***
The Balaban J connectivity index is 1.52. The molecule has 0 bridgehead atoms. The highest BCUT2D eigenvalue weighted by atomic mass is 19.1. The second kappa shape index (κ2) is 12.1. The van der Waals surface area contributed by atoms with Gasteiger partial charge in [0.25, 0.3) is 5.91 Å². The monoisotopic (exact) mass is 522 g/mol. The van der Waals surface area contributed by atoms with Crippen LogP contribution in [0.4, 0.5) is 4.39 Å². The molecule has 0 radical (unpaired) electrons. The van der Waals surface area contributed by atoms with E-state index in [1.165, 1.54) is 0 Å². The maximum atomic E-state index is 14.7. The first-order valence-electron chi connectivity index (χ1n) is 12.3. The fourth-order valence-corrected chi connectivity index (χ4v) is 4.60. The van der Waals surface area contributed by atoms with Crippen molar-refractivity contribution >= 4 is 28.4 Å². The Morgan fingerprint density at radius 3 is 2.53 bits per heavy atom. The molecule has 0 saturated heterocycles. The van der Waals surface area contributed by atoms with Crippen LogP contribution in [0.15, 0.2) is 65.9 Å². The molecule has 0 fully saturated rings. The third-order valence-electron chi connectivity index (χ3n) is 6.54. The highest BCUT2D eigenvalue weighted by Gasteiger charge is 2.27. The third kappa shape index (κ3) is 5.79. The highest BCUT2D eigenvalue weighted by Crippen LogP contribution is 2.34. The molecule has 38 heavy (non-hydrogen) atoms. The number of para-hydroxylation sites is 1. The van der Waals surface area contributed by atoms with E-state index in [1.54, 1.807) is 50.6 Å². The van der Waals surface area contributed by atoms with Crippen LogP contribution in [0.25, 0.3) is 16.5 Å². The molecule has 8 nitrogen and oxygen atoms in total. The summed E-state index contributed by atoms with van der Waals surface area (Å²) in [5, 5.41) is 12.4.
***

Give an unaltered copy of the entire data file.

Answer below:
The Balaban J connectivity index is 1.52. The molecule has 0 bridgehead atoms. The highest BCUT2D eigenvalue weighted by atomic mass is 19.1. The second kappa shape index (κ2) is 12.1. The van der Waals surface area contributed by atoms with Gasteiger partial charge in [0.25, 0.3) is 5.91 Å². The monoisotopic (exact) mass is 522 g/mol. The van der Waals surface area contributed by atoms with Crippen LogP contribution in [0.4, 0.5) is 4.39 Å². The molecule has 0 radical (unpaired) electrons. The van der Waals surface area contributed by atoms with E-state index in [1.165, 1.54) is 0 Å². The maximum atomic E-state index is 14.7. The first-order valence-electron chi connectivity index (χ1n) is 12.3. The fourth-order valence-corrected chi connectivity index (χ4v) is 4.60. The van der Waals surface area contributed by atoms with Crippen molar-refractivity contribution >= 4 is 28.4 Å². The Morgan fingerprint density at radius 3 is 2.53 bits per heavy atom. The molecule has 0 saturated heterocycles. The van der Waals surface area contributed by atoms with Crippen LogP contribution in [0.15, 0.2) is 65.9 Å². The molecule has 0 fully saturated rings. The third-order valence-electron chi connectivity index (χ3n) is 6.54. The highest BCUT2D eigenvalue weighted by Gasteiger charge is 2.27. The third kappa shape index (κ3) is 5.79. The highest BCUT2D eigenvalue weighted by Crippen LogP contribution is 2.34. The molecule has 38 heavy (non-hydrogen) atoms. The number of para-hydroxylation sites is 1. The van der Waals surface area contributed by atoms with E-state index in [1.54, 1.807) is 50.6 Å². The van der Waals surface area contributed by atoms with Crippen LogP contribution in [0.25, 0.3) is 16.5 Å². The molecule has 8 nitrogen and oxygen atoms in total. The summed E-state index contributed by atoms with van der Waals surface area (Å²) in [5, 5.41) is 12.4.